“Analysis: SB 365 expands the predatory debt trap”, LA Budget Project, 9 April 2018 http://act.colorofchange.org/go/42366?t=10&akid=11118%2E2802358%2EWLLCwy
    Letter to House and Senate Commerce Committee Members, LA Budget Project, April 2018 http://act.colorofchange.org/go/46305?t=12&akid=11118%2E2802358%2EWLLCwy

    Color Of Change is building a movement to elevate the voices of Black folks and our allies, and win real social and political change. Help keep our movement strong.

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    This email from Color of change urges Louisiana residents to speak against a bill in the legislature designed to enhance predatory lending throughout the state.

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    14 groups and BR NAACP petition legislators to stop bill that expands predatory lending

    Legislation backed by the national payday lending industry that would expand their operations in the state narrowly passed the Louisiana Senate by a vote of 20-17 on Tuesday, May 1. Predatory payday already lending drains more than $240 million each year from Louisiana workers by saddling vulnerable borrowers with high-interest loans that they often cannot afford. But instead of working to address this problem, the Senate has voted to make it worse.

    Senate Bill 365 would expand predatory lending in Louisiana by allowing payday and car title lenders to issue “installment loans” with annual interest rates of up to 167 percent. The bill is being pushed by national predatory loan corporations as a way to evade new federal consumer protection regulations. Similar bills have already been rejected in several other states (Florida being the lone exception).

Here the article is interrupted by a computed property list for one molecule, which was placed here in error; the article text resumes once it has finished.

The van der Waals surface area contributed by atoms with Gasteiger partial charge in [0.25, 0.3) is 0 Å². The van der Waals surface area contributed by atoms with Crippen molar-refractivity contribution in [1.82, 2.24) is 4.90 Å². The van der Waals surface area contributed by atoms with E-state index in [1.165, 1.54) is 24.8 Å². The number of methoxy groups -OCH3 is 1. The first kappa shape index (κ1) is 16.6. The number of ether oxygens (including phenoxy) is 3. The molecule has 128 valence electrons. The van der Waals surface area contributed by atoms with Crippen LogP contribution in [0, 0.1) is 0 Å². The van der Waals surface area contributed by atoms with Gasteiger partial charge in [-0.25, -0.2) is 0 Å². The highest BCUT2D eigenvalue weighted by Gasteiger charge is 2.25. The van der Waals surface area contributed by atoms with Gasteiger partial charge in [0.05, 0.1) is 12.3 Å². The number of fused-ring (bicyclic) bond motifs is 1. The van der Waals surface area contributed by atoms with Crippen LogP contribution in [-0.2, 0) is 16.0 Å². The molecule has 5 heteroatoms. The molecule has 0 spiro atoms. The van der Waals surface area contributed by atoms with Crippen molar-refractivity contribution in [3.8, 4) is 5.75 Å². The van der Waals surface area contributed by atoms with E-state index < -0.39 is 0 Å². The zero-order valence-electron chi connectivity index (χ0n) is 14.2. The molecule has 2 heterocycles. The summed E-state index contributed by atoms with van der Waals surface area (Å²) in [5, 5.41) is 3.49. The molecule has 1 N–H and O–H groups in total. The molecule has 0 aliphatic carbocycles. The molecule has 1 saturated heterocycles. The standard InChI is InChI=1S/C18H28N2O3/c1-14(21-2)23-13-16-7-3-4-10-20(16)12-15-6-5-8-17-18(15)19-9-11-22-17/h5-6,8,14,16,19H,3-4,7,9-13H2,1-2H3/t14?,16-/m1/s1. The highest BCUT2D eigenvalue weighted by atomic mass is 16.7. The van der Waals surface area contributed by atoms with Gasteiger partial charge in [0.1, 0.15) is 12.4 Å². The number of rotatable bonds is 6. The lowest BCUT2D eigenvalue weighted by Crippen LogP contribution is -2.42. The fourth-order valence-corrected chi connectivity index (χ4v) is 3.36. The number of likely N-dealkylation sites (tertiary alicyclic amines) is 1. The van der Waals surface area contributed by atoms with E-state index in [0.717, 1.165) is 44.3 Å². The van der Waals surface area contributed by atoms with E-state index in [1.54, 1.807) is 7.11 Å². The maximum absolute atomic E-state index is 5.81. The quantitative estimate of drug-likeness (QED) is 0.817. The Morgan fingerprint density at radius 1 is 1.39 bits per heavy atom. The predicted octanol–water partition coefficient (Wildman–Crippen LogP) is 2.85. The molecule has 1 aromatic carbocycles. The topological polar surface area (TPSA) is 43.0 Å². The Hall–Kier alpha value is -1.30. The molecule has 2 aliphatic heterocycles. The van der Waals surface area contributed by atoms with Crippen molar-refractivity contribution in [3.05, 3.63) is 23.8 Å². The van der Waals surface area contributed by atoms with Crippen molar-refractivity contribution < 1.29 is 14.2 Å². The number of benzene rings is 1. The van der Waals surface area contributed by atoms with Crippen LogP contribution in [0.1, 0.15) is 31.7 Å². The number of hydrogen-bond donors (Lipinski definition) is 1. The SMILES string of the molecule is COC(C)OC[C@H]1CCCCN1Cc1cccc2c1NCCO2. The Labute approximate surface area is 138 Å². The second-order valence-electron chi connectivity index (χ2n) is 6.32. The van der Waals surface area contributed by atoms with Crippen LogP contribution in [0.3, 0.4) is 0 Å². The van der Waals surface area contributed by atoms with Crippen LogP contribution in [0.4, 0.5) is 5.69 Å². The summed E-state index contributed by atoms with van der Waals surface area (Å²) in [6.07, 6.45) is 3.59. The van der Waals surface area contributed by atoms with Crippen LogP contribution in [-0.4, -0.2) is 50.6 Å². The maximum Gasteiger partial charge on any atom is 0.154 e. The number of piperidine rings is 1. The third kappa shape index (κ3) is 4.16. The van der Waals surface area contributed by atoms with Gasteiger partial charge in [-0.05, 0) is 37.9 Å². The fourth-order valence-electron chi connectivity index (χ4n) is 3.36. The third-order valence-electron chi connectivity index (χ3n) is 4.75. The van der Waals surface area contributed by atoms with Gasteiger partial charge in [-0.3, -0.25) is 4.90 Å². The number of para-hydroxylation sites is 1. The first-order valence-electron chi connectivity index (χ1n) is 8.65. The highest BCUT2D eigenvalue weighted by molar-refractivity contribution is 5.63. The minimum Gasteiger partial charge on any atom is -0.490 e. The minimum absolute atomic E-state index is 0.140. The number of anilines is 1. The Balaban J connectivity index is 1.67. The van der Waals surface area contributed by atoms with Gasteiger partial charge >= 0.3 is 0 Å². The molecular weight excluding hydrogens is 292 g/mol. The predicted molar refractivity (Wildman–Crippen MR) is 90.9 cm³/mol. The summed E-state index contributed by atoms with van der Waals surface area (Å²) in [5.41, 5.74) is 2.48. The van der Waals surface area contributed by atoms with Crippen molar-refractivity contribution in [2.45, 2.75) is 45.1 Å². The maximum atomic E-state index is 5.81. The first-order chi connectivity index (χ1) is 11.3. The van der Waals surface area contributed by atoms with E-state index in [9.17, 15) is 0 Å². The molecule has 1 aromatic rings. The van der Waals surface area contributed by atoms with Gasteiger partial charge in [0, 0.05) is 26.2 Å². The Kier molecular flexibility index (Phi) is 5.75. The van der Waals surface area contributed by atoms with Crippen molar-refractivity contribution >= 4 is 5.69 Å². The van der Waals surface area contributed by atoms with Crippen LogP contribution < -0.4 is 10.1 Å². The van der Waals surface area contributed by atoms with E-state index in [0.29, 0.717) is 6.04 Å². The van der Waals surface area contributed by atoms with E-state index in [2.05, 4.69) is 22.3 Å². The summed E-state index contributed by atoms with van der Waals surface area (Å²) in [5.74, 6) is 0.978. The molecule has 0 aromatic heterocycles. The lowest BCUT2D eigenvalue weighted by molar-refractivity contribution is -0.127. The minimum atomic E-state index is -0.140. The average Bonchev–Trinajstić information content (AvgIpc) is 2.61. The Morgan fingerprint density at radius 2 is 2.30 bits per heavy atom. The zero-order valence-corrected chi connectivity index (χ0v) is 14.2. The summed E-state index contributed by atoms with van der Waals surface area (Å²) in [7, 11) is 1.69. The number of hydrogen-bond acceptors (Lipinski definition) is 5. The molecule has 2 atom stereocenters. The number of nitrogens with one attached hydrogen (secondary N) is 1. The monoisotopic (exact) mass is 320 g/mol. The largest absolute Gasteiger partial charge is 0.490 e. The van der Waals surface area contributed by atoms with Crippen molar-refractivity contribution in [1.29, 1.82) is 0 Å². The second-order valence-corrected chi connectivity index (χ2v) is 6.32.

“We see too many people taken down the path of financial ruin by payday lenders in Louisiana already,” said Carmen Green, State Policy Fellow of the Louisiana Budget Project.”This bill should not even be on the table. We ask our lawmakers to stand with the hardworking people of our state and not the payday lending industry.”

    Fourteen groups signed an open letter to Louisiana legislators urging their opposition to the bill, including the Louisiana NAACP, faith groups, and advocates for low-income families.

    “Payday lenders will try to tell you our communities need these loans. We don’t. We need safe, responsible resources for people who are struggling to make it, not debt traps disguised as short-term relief, but actually confiscate big chunks of their customers’ wages over weeks, months and even years,” said Bryon Sharper, President of the Baton Rouge Chapter of the Louisiana NAACP. “SB 365 adds a new triple-digit interest cash-stripping mechanism to what we’ve already got in this state. It is absurd and will hit low-income people hard. Payday lenders are known to target communities of color in particular, so the NAACP has long opposed this predatory business model.”

    The Louisiana Legislature should be looking to expand consumer protection rather greenlight an expansion of the predatory lending industry.

    For more information about Senate Bill 365, click here.